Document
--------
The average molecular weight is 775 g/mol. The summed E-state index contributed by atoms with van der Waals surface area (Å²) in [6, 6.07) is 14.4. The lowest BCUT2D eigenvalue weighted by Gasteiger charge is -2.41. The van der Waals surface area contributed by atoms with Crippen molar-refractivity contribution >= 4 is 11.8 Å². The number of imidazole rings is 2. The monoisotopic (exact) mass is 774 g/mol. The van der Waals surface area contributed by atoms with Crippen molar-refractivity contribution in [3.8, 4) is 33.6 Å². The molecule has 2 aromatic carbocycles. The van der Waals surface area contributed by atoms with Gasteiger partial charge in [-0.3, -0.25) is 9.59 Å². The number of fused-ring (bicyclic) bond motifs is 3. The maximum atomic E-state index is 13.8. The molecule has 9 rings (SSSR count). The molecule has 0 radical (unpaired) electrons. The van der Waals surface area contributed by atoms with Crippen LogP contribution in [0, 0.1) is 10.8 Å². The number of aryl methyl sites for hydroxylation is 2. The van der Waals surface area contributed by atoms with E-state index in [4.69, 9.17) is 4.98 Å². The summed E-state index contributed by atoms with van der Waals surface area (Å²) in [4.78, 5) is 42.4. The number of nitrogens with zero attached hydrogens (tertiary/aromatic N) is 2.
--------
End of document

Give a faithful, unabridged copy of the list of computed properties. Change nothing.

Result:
The average molecular weight is 775 g/mol. The summed E-state index contributed by atoms with van der Waals surface area (Å²) in [6, 6.07) is 14.4. The lowest BCUT2D eigenvalue weighted by Gasteiger charge is -2.41. The van der Waals surface area contributed by atoms with Crippen molar-refractivity contribution >= 4 is 11.8 Å². The number of imidazole rings is 2. The monoisotopic (exact) mass is 774 g/mol. The van der Waals surface area contributed by atoms with Crippen molar-refractivity contribution in [3.8, 4) is 33.6 Å². The molecule has 2 aromatic carbocycles. The van der Waals surface area contributed by atoms with Gasteiger partial charge in [-0.3, -0.25) is 9.59 Å². The number of fused-ring (bicyclic) bond motifs is 3. The maximum atomic E-state index is 13.8. The molecule has 9 rings (SSSR count). The molecule has 0 radical (unpaired) electrons. The van der Waals surface area contributed by atoms with Crippen LogP contribution in [0, 0.1) is 10.8 Å². The number of aryl methyl sites for hydroxylation is 2. The van der Waals surface area contributed by atoms with E-state index in [4.69, 9.17) is 4.98 Å². The summed E-state index contributed by atoms with van der Waals surface area (Å²) in [4.78, 5) is 42.4. The number of nitrogens with zero attached hydrogens (tertiary/aromatic N) is 2.